Boil them for about an hour. Then, fish them out carefully. Some of them came undone, so I clearly have some work to do in the wrapping and tying department.
Unwrap and serve with soy sauce. These can be placed, still in their bamboo wrapping, in a plastic freezer bag and frozen for future snacks or meals. They reheat beautifully, which is why I made a lot. They will come in handy on those days when I just don’t have the time or inclination to cook.
This month I have really fallen behind on the French Fridays posting schedule. This doesn’t necessarily mean that I haven’t made the recipes. With the exception of today’s recipe, I have made them, they just haven’t been made on time. So, to distract you from the fact that I did not even attempt the coeur, I will catch you up on the two that I have made and show you a bonus one that I made yesterday for V-day that the group has not made yet.
Recipe #1: Brown Sugar Squash and Brussel Sprouts en Papillote
I meant to follow the recipe and cook this in a package, really, but at the last minute, I changed my mind and ended up with just roasted veggies with no apples. It was tasty and I don’t regret it one bit. I knew I would miss the crispy browned bits. Maybe some other time I will try it all wrapped up.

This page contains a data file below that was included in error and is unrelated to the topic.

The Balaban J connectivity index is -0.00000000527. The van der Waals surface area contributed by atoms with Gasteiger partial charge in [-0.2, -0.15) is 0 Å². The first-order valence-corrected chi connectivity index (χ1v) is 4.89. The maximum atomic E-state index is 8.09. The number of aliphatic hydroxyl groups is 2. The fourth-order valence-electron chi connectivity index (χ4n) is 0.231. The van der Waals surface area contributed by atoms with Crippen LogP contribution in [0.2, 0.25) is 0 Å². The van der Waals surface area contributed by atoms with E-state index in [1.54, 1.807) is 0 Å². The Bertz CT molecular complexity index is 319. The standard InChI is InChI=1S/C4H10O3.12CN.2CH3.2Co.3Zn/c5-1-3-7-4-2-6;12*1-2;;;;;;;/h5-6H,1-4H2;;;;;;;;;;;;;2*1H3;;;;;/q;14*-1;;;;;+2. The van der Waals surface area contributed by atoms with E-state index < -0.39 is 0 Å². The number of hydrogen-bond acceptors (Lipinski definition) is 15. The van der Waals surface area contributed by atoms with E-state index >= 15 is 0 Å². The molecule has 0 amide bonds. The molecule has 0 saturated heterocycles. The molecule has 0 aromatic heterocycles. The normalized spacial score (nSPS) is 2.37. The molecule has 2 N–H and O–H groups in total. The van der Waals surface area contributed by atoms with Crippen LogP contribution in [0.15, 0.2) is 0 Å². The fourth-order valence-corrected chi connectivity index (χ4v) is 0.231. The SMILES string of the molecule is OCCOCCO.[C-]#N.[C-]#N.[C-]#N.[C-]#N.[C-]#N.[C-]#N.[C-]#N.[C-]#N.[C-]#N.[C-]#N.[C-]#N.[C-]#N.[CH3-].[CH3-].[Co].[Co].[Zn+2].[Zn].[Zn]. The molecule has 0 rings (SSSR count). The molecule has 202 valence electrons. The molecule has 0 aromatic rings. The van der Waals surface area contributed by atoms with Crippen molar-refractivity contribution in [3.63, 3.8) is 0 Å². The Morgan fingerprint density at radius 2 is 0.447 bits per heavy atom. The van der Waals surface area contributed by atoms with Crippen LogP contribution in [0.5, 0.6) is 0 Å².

Recipe #2: Fresh Orange Pork Tenderloin
This recipe was liked by all. It was simple and it was a nice and light, a welcome change to heavy wintry foods. The husband said it tasted even better the next day when he had it for lunch. I liked the pairing of orange with pork very much and imagine that this dish would be equally good in the summertime with peaches.
Recipe #3: Gâteau Basque
I struggled up until the last minute with what to serve for dessert on Valentine’s Day. This week’s ffwd recipe, coeur à la crème, was out because of that pesky lactose intolerance issue. I wasn’t about to make a dessert for us that I could not partake myself. My original idea was the make the orange-almond tart, but when I went to start, I discovered that I had no almond flour. As I was flipping through the rest of the cookbook, I came across the gâteau, and thought it would be perfect.
And it was. As a bonus, it was easy to make, too. I used a jar of my precious sour cherry jam for the filling and tried to make a nice heart design on the top, which sorta worked out.